Click here to view CMI's position on climate change.
Also Available in:
This article is from
Creation 34(3):56, July 2012

Browse our latest digital issue Subscribe

Spider silk: both strong and smart


Web © iStockPhoto.com/OGphoto| Spider © iStockPhoto.com/CarolSvec spider-silk

Spider silk is even stronger than Kevlar, the strongest man-made fibre.1 Combined with their glue, a special ‘smart material’,2 spiders and their silken webs are very effective at catching insects and pollen.3 And huge tarantulas shoot tiny silk strands from their feet to walk up vertical walls.4

That’s not all! The silk can also respond differently to different stresses. Markus Buehler of the Massachusetts Institute of Technology and his colleagues analyzed webs of the common European garden spider (Araneus diadematus).5,6 They found that under a light stress, such as a gentle breeze, the silk can soften and stretch. But a larger force, such as a hand accidentally brushing on it, has a different response. The strands first stretch, but then the most stretched strands suddenly stiffen then break. This sacrifice of one or a few strands keeps the damage from spreading, so the web as a whole remains intact, unlike other materials like steel. Then the spider can repair the damage when the coast is clear.

The researchers say that “superior performance of silk in webs is therefore not due merely to its exceptional ultimate strength and strain”, but that this sudden stiffening “is essential in maintaining the web’s structural integrity.” They also say, “Natural materials are renowned for exquisite designs that optimize function” including bone7 and mother-of-pearl.8

Buehler also suggests that this design concept could be applied to virtual computer networks such as the Internet. Here again, it would be useful to sacrifice a local node when under attack, to prevent the whole system from collapsing.

References and notes

  1. Sarfati, J., God s webspinners give chemists free lessons, Creation 23(2):20–21, 2001; creation.com/spidersilk. Return to text.
  2. A so-called ‘smart material’ is usually defined as a material with the ability to ‘sense and respond’ to external stimuli. Most everyday materials are not smart materials. Sarfati, J., Spiderweb stickiness secret, Creation 33(2):34–35, 2011. Return to text.
  3. Pollen-eating spiders, Creation 22(3):5, 2000. Return to text.
  4. Silk-shooting tarantulas, Creation 33(4):7, 2011. Return to text.
  5. Cranford, S., Tarakanova, A., Pugno, N. and Buehler, M., Nonlinear material behaviour of spider silk yields robust webs, Nature 48(7383):72–76, 2 February 2012. Return to text.
  6. Mann, A., Spider Silk Is Strong Because It’s Smart, Wired Science, wired.com, 1 February 2012. Return to text.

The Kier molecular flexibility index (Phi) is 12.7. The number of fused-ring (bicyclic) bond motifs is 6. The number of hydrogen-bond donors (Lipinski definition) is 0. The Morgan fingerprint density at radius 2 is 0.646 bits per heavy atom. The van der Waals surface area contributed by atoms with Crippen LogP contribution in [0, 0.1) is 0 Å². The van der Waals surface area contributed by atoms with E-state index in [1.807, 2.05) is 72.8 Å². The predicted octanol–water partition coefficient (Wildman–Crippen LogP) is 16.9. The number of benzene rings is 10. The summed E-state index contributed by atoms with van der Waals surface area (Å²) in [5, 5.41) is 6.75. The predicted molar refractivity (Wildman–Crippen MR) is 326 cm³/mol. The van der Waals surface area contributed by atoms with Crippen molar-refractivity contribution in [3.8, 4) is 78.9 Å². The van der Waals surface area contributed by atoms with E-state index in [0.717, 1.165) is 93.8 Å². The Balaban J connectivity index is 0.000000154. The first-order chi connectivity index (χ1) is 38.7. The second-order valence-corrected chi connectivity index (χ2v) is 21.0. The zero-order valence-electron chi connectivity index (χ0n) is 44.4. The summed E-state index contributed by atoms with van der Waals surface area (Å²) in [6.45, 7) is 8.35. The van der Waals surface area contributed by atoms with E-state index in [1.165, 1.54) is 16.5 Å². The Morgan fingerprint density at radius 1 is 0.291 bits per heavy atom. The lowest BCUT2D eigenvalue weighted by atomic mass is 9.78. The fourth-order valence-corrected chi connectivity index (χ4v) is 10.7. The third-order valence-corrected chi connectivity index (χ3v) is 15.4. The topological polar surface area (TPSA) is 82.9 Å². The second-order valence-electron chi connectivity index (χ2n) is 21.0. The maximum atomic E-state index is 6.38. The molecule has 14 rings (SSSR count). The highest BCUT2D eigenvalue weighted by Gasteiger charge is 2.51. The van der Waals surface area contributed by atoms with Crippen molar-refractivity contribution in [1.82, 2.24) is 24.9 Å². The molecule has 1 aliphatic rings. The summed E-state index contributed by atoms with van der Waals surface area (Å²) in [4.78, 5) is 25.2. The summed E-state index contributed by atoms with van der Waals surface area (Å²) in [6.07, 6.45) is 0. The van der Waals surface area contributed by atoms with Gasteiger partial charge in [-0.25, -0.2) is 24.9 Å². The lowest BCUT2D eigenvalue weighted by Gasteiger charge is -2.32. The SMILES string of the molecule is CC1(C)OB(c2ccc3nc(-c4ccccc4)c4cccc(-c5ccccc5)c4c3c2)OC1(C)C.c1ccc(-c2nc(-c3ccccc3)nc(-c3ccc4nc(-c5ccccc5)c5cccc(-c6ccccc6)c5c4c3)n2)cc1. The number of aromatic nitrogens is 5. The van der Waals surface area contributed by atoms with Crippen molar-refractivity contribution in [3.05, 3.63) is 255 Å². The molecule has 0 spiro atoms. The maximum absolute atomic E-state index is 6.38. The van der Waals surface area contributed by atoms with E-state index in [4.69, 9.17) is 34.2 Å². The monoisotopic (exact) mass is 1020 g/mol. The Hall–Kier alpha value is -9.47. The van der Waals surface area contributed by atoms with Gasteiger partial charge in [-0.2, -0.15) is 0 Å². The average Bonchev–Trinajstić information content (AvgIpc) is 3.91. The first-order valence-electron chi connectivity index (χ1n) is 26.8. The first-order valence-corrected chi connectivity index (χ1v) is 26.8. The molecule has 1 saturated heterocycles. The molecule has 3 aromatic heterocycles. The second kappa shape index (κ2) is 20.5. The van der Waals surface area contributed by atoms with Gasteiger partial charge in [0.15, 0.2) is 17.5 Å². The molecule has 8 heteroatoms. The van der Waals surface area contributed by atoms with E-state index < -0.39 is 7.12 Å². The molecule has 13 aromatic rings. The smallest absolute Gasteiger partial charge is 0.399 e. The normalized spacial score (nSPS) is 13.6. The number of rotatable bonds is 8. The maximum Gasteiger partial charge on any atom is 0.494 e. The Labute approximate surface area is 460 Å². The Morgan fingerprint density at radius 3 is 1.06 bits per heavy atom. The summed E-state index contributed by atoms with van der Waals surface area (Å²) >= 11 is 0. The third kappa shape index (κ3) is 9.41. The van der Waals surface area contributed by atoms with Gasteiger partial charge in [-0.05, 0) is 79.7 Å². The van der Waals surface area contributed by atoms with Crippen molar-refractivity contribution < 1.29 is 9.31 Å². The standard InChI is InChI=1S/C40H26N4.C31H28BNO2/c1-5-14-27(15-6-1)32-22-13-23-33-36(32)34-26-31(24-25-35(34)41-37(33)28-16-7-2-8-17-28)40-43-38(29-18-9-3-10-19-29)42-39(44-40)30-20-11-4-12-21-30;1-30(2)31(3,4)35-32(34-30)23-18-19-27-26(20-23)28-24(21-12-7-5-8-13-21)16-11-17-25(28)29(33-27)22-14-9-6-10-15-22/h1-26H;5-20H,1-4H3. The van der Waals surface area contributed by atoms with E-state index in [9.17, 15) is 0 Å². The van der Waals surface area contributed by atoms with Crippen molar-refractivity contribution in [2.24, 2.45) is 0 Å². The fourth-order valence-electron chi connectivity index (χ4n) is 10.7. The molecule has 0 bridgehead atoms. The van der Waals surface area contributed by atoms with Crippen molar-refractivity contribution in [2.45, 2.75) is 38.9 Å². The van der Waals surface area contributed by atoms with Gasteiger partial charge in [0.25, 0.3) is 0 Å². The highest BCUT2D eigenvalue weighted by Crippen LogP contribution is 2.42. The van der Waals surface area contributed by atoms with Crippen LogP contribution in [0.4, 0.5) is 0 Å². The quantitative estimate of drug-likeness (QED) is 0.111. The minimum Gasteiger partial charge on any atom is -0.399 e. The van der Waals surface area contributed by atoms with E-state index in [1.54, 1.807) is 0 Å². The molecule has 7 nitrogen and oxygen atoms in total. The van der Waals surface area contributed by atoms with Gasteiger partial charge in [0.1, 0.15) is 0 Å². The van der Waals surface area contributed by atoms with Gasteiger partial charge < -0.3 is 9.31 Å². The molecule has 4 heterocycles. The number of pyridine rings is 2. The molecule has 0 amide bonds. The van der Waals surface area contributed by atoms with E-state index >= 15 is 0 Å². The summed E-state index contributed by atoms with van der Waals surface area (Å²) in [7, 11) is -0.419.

7. Bone complexity: explained by function not evolution, Creation 32(4):8–9, 2010. Return to text.
  8. Shellfish inspire materials scientists, Creation 33(1):8, 2011. See also our book By Design, ch. 8. Return to text.

Readers’ comments

randy jensen J.
When spiders first spin there webs at great distances 1–4 meters, they are tiny and float through the air. Once built they start catching bugs and grow.
Elnes S.
I can't help but stand amazed at God's creation. I have never thought about spiders from a creationist perspective, but this article has helped me look differently at it. I wonder how the evolutionists would explain the ability of a spider to create silk, the incredible atributes of this silk, and more so, the ability of the spider to create complex webs with it in order to catch prey. Did it just happen by chance. No way!! Thank you to all of you at CMI for helping to bring the truth to the world. God bless.
Ed H.
I’ve also come across giant spider webs high up in the air between two distant objects. At least ‘distant’ in respect to the size of the spider! At one place where this happened with large garden spiders in a number of spots the homeowner mentioned she, like you, had heard or seen where they do that and I said the same thing you did—“But it's such a long distance.” It doesn’t necessarily correspond to prevailing wind direction, either. Webs are fascinating on many levels. Not just their make up but how they’re made.
Thomas D.
One day, in the spring of the year, I was fascinated to find that a rather small brown German spider, about a centimeter across, had managed to attach a web to two rose bushes in a garden that I take care of. It was rather amazing in that these two bushes were at least 4 meters apart with the web being about 1.5 meters above the ground. I believe some spiders use wind to get from place to place by letting out a short piece of web material from the glands on their abdomen when they are migrating.
But a web that is stretched by such a small spider between two rose bushes over that distance is amazing. I would be interested to know how this little critter did it.

Comments are automatically closed 14 days after publication.